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Strong mobile and server results power profits

Advance Micro Devices saw gains in revenue and profits in the third quarter of 2011, but those were tempered by "significant manufacturing challenges" at GlobalFoundries. The company's results were generally positive: revenue rose to $1.69 billion, a 7 percent sequential increase and a 4 percent increase year-over-year. Net income was $97 million, with earnings per share of $0.13.

The company was particularly strong in the mobile and server spaces. Its mobile Fusion APUs saw a 60% increase in shipments, while the first deliveries of its Interlagos CPUs led to a 27% gain in server revenue sequentially. The mobile segment was strong thanks to increased sales in emerging markets like India and China, which saw a 23% growth in quarterly CPU revenues.

"Strong adoption of AMD APUs drove a 35 percent sequential revenue increase in our mobile business," elaborated Rory Read, AMD's new President and CEO.

That success is part of the problem. Yield, ramp, and other 32 nm manufacturing issues at GlobalFoundries' Fab 1 in Dresden limited supply of "Llano" Fusion APUs, Bulldozer-based FX CPUs, and Interlagos server CPUs.

The company has been divesting its ownership of GloFo, its former manufacturing arm. It now holds 9.6% of its primary manufacturing partner, with the majority controlled by the Advanced Technology Investment Company (ATIC), wholly owned by the Emirate of Abu Dhabi.

Supply of 45nm product was also less than expected, due to unforeseen complexities related to the use of common tools across both technology nodes. Read admitted that he was "disappointed with yields" so far, but said that both companies were working closely together to overcome those problems.

"Despite supply constraints, we saw double-digit revenue and unit shipment growth in emerging markets like China and India as well as overall notebook share gains in retail at mainstream price points. Through disciplined execution and continued innovation we will look to accelerate our growth and refine our focus on lower power, emerging markets, and the cloud," he stated.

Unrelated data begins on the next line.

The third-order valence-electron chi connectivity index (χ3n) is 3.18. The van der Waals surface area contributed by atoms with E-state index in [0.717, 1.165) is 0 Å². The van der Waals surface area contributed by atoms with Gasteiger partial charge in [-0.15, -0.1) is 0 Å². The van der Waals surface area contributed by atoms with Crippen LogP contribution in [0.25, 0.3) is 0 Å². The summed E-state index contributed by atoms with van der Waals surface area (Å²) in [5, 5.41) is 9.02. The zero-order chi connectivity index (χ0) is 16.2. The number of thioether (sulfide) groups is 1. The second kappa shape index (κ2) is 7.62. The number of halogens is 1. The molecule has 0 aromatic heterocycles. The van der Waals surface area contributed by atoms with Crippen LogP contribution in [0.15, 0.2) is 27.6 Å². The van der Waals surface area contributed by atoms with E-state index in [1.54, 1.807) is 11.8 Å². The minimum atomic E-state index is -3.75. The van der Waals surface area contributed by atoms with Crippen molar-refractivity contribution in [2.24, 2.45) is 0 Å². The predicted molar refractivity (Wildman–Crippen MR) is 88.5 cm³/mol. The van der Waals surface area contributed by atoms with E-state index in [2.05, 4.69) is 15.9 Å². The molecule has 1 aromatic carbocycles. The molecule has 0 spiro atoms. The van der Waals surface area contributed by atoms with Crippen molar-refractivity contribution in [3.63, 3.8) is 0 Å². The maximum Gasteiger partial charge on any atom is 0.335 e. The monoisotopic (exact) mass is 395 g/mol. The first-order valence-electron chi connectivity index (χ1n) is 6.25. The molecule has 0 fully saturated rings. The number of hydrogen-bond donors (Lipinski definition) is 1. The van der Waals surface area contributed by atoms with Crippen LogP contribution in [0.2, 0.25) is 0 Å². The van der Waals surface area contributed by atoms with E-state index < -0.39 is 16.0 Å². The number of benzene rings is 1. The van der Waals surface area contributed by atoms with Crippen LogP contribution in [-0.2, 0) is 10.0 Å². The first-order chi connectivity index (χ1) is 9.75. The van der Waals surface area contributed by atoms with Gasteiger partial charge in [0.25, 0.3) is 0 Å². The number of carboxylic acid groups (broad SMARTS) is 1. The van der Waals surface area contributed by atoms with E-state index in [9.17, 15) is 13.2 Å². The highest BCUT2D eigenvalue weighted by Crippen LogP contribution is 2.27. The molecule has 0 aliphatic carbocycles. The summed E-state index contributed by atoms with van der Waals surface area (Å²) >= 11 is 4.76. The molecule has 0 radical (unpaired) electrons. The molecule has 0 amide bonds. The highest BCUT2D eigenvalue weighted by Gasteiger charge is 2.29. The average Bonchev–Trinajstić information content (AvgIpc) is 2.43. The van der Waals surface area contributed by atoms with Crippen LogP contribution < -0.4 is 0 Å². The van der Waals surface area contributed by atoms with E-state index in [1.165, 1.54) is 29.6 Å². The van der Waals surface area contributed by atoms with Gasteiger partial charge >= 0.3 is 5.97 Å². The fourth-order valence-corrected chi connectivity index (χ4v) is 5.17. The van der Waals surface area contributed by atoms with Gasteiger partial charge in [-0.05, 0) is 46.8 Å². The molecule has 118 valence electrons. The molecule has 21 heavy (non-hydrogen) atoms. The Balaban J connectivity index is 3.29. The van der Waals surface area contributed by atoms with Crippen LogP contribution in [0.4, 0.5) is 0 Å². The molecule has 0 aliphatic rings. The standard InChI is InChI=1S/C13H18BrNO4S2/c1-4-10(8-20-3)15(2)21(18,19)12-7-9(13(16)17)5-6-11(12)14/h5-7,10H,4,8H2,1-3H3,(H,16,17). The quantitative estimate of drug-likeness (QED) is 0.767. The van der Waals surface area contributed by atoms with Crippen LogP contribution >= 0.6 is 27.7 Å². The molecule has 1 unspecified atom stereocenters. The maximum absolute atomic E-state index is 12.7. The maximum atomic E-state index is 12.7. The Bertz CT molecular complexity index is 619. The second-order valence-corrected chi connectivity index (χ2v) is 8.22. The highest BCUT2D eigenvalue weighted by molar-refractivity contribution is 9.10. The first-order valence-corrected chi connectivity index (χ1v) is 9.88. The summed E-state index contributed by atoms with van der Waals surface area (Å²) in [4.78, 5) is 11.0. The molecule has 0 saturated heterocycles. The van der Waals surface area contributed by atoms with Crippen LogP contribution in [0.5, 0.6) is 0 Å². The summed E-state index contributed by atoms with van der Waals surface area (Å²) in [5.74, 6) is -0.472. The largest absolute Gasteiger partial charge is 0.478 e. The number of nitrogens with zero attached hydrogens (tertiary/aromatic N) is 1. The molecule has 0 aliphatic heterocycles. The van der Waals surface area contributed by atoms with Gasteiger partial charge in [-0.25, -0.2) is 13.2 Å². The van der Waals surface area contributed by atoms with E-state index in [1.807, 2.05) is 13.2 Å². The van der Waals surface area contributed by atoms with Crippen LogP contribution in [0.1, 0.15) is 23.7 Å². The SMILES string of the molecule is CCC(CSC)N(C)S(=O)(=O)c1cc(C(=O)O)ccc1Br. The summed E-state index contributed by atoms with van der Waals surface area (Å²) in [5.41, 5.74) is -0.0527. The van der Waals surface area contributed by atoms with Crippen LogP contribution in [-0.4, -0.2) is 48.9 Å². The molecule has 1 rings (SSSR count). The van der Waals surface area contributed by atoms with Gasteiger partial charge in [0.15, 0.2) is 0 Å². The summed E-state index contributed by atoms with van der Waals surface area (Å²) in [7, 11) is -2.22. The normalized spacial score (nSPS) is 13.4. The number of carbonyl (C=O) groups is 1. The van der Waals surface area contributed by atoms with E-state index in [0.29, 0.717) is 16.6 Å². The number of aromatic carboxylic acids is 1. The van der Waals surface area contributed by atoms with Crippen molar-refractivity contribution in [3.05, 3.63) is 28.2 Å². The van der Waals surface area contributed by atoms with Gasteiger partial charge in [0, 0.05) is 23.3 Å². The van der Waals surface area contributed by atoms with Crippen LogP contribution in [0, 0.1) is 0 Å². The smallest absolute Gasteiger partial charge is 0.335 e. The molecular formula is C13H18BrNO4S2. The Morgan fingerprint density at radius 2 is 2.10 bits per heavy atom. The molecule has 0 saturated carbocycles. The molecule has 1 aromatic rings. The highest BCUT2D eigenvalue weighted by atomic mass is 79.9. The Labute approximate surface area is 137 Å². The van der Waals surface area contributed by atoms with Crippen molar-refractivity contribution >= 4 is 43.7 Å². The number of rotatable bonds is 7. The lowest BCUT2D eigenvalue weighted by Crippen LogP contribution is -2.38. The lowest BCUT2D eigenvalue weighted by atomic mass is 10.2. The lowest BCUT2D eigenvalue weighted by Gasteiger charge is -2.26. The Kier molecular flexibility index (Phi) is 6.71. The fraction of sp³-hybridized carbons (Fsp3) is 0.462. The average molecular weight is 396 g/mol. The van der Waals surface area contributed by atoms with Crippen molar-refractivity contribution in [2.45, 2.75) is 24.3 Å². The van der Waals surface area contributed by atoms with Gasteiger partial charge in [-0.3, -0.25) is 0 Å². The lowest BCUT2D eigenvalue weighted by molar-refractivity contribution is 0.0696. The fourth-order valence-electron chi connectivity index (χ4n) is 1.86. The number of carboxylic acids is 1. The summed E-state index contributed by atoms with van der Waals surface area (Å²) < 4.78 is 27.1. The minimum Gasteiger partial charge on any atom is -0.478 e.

AMD spent $361 million on research and development during Q3, and also saw strong graphics revenue of $403 million thanks to robust back-to-school upgrades. It should see a boost this quarter, thanks to the launch of its next-generation of GPUs using 28nm technology.


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By StevoLincolnite on 10/28/2011 8:52:00 AM , Rating: 2
Can't wait to see what the Radeon HD 7000 series is like...

Should be a fairly hefty jump as they had to stick with 45/40nm again, And hold off on a move to 32nm thanks to TMSC.
SO, hopefully it should result in a significantly more powerful/smaller/efficient GPU this time around compared to this generation. (Complete with yield issues due to the new process.)

Don't know about anyone else... But my 2x Radeon 6950 2gb cards unlocked into 6970's are starting to be a little long in the tooth when running some of the newer games at 5760x1080 (Eyefinity) resolution. - Especially when you sprinkle some Anti-Aliasing into the mix.




RE: .
By Samus on 10/28/2011 9:35:51 AM , Rating: 2
They shouldn't have any trouble manufacturing the 7000 on TSMC 28nm. TSMC is currently turning out parts on that process as we speak.

So I doubt we'll see many 40nm parts. I have a feeling thats why the 7000 isn't even out yet; AMD was waiting for 28nm to come online to prevent yet ANOTHER generation of 40nm parts. After all, they demo'd the 7000 architecture with working silicon in what, June?


RE: .
By AnnihilatorX on 10/31/2011 8:07:29 AM , Rating: 2
You have misread his post Samus. When he said AMD *had* to hold out for 40nm, he meant the HD6xxx series,


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